Our View

The Legislature is at it again, and it is up to voters to tell them to stop.

Once more, the General Assembly is trying to overturn the clearly stated will of the electorate by putting a deceptively constructed amendment on the ballot to overturn a measure overwhelmingly approved by voters in 2018.

Amendment 3 is an attempt to reverse the redistricting process approved by more than 62% of voters as part of the Clean Missouri amendment. As we said in an Aug. 5 editorial, before the final votes were even in, some lawmakers said voters just didn't understand the issue and had bought a pig in a poke. So lawmakers have proposed their own pig of a measure, lipsticked with a pair of puny provisions to change the threshold of lobbyists' gifts to lawmakers and their staffs from $5 to $0 and to lower the campaign contribution limit for state senate campaigns from $2,500 to $2,400.

The Clean Missouri amendment set up a system that has an appointed demographer drawing the lines for state legislative redistricting. The plan requires the demographer to create maps according to a specific mathematical formula with an eye to competitiveness and partisan fairness. Commissions for each chamber can overrule the demographer, but 7/10ths of the members would be required to agree on any alternative.

Amendment 3 would kill the demographer system, restore bipartisan commissions appointed by the governor for legislative redistricting and de-emphasize competitiveness and partisan fairness in favor of compactness, equivalent voter populations and existing boundaries. The House and Senate commissions would get larger but still require a 7/10ths vote to approve a redistricting map. That threshold means the most likely outcome is that appellate judges would determine the state legislative outlines in the 2021 redistricting. That could be problematic, as evidenced by a 2011 Senate map created by that process that was then struck down for being unconstitutional.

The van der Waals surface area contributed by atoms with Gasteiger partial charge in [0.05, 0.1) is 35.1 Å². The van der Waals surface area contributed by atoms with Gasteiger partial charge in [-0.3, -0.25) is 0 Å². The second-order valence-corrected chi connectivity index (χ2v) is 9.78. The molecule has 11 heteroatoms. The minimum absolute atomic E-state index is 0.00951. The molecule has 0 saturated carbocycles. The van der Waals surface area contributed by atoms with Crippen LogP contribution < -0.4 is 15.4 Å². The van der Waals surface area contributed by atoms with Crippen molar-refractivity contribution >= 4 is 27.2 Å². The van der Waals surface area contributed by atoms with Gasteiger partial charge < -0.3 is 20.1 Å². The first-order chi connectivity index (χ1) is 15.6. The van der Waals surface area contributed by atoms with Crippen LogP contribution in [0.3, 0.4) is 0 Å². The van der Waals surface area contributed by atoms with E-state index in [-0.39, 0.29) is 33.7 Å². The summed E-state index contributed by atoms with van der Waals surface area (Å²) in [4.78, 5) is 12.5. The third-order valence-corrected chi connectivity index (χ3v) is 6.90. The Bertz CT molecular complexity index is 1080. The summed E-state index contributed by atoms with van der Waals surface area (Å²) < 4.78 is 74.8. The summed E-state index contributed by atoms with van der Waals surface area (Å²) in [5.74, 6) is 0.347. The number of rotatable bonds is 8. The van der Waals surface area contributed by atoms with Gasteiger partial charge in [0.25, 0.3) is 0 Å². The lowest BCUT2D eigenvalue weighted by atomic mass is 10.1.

There is no broad grassroots support for Amendment 3. It is a construct of lawmakers in opposition to action by the electorate. The effort to stop the anti-gerrymandering measure before it can even be tested is so transparent that even some prominent Missouri Republicans are speaking out against it. Notably, former U.S. Sen. John Danforth said, “I will vote no on the legislators’ gerrymandering amendment and encourage every Missouri voter to do the same. The integrity of Missouri’s democracy is at stake.”

We voters knew what we were doing when we passed Clean Missouri in 2018, but lawmakers think they know better. It is time to remind legislators that the ultimate authority lies with the people they are supposed to represent.

We can do that by voting no on Amendment 3.

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